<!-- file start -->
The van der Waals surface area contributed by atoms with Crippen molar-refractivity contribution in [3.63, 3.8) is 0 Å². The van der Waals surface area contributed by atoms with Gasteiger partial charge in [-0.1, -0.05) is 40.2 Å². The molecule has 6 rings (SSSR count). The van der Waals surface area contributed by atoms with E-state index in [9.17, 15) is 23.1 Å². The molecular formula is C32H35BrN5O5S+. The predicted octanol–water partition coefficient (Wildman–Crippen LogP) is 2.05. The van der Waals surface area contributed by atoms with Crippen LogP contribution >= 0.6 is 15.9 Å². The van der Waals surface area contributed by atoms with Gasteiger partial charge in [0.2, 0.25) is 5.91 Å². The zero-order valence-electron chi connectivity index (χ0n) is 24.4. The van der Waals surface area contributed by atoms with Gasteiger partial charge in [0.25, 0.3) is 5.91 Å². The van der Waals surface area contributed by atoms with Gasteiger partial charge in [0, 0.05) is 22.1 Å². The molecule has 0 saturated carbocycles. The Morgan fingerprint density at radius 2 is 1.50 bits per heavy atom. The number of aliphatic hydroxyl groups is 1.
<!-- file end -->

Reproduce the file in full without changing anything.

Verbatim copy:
The van der Waals surface area contributed by atoms with Crippen molar-refractivity contribution in [3.63, 3.8) is 0 Å². The van der Waals surface area contributed by atoms with Gasteiger partial charge in [-0.1, -0.05) is 40.2 Å². The molecule has 6 rings (SSSR count). The van der Waals surface area contributed by atoms with E-state index in [9.17, 15) is 23.1 Å². The molecular formula is C32H35BrN5O5S+. The predicted octanol–water partition coefficient (Wildman–Crippen LogP) is 2.05. The van der Waals surface area contributed by atoms with Crippen LogP contribution >= 0.6 is 15.9 Å². The van der Waals surface area contributed by atoms with Gasteiger partial charge in [0.2, 0.25) is 5.91 Å². The zero-order valence-electron chi connectivity index (χ0n) is 24.4. The van der Waals surface area contributed by atoms with Gasteiger partial charge in [0.25, 0.3) is 5.91 Å². The van der Waals surface area contributed by atoms with Gasteiger partial charge in [0, 0.05) is 22.1 Å². The molecule has 0 saturated carbocycles. The Morgan fingerprint density at radius 2 is 1.50 bits per heavy atom. The number of aliphatic hydroxyl groups is 1.